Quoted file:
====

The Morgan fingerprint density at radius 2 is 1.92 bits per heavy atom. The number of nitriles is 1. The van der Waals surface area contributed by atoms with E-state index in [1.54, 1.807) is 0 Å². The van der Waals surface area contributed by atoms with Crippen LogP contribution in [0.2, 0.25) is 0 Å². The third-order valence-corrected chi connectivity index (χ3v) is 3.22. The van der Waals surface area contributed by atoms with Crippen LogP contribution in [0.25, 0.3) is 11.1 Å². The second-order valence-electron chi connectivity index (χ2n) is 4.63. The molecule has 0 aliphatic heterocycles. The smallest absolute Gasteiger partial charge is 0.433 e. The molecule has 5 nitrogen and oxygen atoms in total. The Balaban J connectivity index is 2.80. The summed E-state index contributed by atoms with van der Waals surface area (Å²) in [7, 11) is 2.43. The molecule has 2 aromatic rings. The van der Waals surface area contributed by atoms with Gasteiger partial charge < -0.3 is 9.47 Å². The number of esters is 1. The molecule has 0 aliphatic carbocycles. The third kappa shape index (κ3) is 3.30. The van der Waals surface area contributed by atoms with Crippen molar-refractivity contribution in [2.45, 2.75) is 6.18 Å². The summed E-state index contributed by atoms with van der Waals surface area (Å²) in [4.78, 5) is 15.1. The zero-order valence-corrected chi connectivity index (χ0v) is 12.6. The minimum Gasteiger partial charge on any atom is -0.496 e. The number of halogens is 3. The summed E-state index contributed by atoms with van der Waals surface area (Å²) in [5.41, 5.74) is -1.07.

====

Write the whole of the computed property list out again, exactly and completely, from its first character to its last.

The Morgan fingerprint density at radius 2 is 1.92 bits per heavy atom. The number of nitriles is 1. The van der Waals surface area contributed by atoms with E-state index in [1.54, 1.807) is 0 Å². The van der Waals surface area contributed by atoms with Crippen LogP contribution in [0.2, 0.25) is 0 Å². The third-order valence-corrected chi connectivity index (χ3v) is 3.22. The van der Waals surface area contributed by atoms with Crippen LogP contribution in [0.25, 0.3) is 11.1 Å². The second-order valence-electron chi connectivity index (χ2n) is 4.63. The molecule has 0 aliphatic heterocycles. The smallest absolute Gasteiger partial charge is 0.433 e. The molecule has 5 nitrogen and oxygen atoms in total. The Balaban J connectivity index is 2.80. The summed E-state index contributed by atoms with van der Waals surface area (Å²) in [7, 11) is 2.43. The molecule has 2 aromatic rings. The van der Waals surface area contributed by atoms with Gasteiger partial charge < -0.3 is 9.47 Å². The number of esters is 1. The molecule has 0 aliphatic carbocycles. The third kappa shape index (κ3) is 3.30. The van der Waals surface area contributed by atoms with Crippen molar-refractivity contribution in [2.45, 2.75) is 6.18 Å². The summed E-state index contributed by atoms with van der Waals surface area (Å²) in [4.78, 5) is 15.1. The zero-order valence-corrected chi connectivity index (χ0v) is 12.6. The minimum Gasteiger partial charge on any atom is -0.496 e. The number of halogens is 3. The summed E-state index contributed by atoms with van der Waals surface area (Å²) in [5.41, 5.74) is -1.07.